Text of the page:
Japan’s slow response doomed Afghanistan evacuation
15:51 JST, August 31, 2021
While Western nations and South Korea succeeded in evacuating many Afghans who worked with their countries, Japan failed to evacuate any. The delay in Japan’s evacuation preparations sealed this fate.
It was on Aug. 25 that an Afghan staff of the Japan International Cooperation Agency in Afghanistan received a call from a Japanese government official regarding evacuations.
“We’ve arranged a bus,” the official said. “Please get ready for departure.”
Afghan employees and their family members were instructed to gather at a meeting place in the center of the capital Kabul at around 7 a.m. the following day.
Shortly after the bus departed the next day, a suicide bombing at the international airport in Kabul forced it to turn back.
The Japanese government had dispatched three Self-Defense Forces transport planes to evacuate approximately 500 people, including Afghan employees working at the Japanese Embassy and JICA, as well as their families. All these Afghans who worked with Japan have been left behind, however, as only one person has been evacuated in this mission: a Japanese national.
As the United States has withdrawn its military from Afghanistan, Defense Minister Nobuo Kishi will also order the withdrawal of the SDF transport planes on standby in Islamabad in neighboring Pakistan.
Taliban’s fast takeover
On Aug. 15, the U.S. military informed Japan of the fall of Kabul. The U.S. official reportedly told the Japanese official that the U.S. military could no longer protect the Japanese Embassy.
The first miscalculation behind the failure of Japan’s evacuation efforts was the fact that the Taliban’s advancement was faster than both the Japanese and U.S. governments had envisioned.
The Foreign Ministry had originally planned to send Afghan people employed by the Japanese Embassy and JICA, along with their families, to a neighboring country using a chartered commercial plane on Aug. 18. This plan was made in response to the requests of Afghan employees who wanted to leave the country for fear of being “persecuted by the Taliban for working with foreign countries.”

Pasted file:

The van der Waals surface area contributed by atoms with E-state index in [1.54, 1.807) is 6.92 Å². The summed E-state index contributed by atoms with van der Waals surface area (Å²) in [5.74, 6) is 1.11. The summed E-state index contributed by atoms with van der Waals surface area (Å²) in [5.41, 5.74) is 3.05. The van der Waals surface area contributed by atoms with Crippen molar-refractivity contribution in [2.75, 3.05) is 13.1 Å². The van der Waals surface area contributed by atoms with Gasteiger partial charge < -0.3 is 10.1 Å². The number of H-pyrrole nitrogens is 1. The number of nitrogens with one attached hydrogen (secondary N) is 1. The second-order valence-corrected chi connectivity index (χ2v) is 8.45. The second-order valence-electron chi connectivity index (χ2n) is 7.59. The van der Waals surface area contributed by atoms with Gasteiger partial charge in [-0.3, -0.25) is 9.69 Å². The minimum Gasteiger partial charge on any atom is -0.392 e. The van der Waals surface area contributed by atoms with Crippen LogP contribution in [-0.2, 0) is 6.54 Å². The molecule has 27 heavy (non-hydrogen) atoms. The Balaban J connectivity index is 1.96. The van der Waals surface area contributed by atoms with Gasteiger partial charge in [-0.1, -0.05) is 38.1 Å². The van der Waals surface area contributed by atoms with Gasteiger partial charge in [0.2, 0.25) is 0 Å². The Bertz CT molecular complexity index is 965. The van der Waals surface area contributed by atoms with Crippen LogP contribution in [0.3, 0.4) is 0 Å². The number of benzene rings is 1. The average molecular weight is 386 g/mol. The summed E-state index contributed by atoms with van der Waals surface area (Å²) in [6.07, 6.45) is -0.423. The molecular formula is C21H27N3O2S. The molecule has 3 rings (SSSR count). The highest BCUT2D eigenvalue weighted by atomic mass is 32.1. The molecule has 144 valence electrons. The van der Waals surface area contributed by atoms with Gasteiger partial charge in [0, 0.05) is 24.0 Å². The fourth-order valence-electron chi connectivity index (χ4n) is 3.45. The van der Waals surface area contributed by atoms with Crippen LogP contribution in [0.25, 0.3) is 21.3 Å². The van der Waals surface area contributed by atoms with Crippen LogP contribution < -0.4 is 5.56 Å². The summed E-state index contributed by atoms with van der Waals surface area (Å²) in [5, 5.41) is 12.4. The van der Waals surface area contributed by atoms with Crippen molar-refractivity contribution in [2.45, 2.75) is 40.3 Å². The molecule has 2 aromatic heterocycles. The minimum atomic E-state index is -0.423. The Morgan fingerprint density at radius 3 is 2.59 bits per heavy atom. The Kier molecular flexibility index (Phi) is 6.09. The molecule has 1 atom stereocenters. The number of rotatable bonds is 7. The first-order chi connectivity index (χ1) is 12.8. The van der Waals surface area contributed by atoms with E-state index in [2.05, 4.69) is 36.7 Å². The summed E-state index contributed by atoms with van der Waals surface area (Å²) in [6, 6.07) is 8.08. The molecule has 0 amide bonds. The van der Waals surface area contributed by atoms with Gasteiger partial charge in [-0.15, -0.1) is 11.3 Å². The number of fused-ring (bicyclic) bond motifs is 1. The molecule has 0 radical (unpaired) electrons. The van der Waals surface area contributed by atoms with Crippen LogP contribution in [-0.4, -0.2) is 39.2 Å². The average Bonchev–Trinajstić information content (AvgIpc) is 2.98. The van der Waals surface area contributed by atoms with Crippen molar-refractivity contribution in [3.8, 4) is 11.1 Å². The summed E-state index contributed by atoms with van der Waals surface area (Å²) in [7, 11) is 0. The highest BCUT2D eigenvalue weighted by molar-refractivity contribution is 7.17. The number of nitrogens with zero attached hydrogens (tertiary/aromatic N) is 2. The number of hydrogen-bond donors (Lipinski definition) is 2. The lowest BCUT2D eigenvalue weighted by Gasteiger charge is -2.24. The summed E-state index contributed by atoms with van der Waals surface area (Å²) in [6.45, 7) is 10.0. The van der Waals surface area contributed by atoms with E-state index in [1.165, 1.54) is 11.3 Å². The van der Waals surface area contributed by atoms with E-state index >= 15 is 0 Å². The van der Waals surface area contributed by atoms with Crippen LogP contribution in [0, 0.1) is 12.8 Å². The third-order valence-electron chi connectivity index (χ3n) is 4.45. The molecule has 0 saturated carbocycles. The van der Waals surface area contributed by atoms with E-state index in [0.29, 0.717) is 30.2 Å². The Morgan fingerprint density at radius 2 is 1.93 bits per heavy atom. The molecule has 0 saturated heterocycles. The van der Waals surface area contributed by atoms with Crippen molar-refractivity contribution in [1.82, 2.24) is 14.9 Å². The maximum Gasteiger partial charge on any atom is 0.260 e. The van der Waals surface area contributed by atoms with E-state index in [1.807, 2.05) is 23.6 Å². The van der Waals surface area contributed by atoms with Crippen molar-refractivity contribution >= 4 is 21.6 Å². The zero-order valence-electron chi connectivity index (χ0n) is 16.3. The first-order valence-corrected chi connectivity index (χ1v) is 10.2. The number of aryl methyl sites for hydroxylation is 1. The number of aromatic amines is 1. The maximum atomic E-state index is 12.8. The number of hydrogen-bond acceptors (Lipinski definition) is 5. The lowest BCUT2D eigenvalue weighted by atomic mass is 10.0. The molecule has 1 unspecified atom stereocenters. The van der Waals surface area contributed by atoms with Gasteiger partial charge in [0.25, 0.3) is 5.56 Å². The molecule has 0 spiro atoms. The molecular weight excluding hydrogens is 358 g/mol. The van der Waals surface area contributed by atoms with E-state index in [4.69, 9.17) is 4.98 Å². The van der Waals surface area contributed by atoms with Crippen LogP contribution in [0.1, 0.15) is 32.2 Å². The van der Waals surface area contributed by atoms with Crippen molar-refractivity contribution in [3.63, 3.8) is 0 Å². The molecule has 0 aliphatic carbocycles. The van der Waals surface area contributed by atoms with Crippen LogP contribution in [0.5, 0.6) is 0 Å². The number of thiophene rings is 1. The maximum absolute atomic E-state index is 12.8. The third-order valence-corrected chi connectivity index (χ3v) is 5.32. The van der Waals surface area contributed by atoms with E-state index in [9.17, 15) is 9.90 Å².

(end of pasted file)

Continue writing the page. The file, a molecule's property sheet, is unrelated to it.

In the chaos of the fall of Kabul, however, only 12 Japanese Embassy staff were able to make it to the airport. The plan to charter a plane was scrapped as the embassy staff escaped to the United Arab Emirates on a British military plane on Aug. 17.
“There was no time to evacuate the Afghans who worked with Japan,” said a Foreign Ministry official involved in that operation.
The few Japanese who remained in Afghanistan reportedly did not wish to leave at the time.
Delay in SDF decision
From Aug. 18 the Foreign Ministry asked various countries to let Afghan employees of Japanese entities board with other evacuees on their military planes, but spaces could not be secured. The U.S. military advised Japan that it should consider transporting evacuees on SDF planes.
On Aug. 20, the Foreign Ministry asked the Defense Ministry to dispatch SDF aircraft. Prime Minister Yoshihide Suga and Vice Foreign Minister Takeo Mori were among those present during discussions at the prime minister’s official residence on Aug. 22, where they agreed to dispatch SDF aircraft.
The following day, right after the National Security Council officially decided on the dispatch, an Air Self-Defense Force C-2 transport plane departed Japan. More than a week had already passed since the fall of Kabul. During that time, military planes from other countries were continuing to airlift from Afghanistan the Afghans who worked with their nations.
“There are strict legal restrictions on the dispatch of SDF aircraft,” a senior Foreign Ministry official said in explaining the reason for the delay. “We can’t just simply go ahead and dispatch them.”
Absence of embassy staff
The decisive factor for the evacuation mission’s failure was that Japan could not gather the Afghans who worked with the nation and their families at the airport.
South Korean troops on Aug. 24 airlifted 26 Afghans who worked with their country who had gathered on their own at the airport in Kabul. South Korea then succeeded in moving 365 more people to the airport on Aug. 25, using six buses they had secured with the cooperation of the U.S. military.
By the time the Japanese government was ready to transport its Afghan employees by bus on Aug. 26, the suicide bombing near the airport on the evening of the same day severely tightened security and the plan to get to the airport by bus was abandoned.
While Japanese Embassy staff were outside Afghanistan and handling the evacuation situation remotely, South Korean Embassy staff had returned to Kabul to make arrangements for buses.
A senior Defense Ministry official said, “The absence of embassy staff who were familiar with the local situation may have had an impact.”
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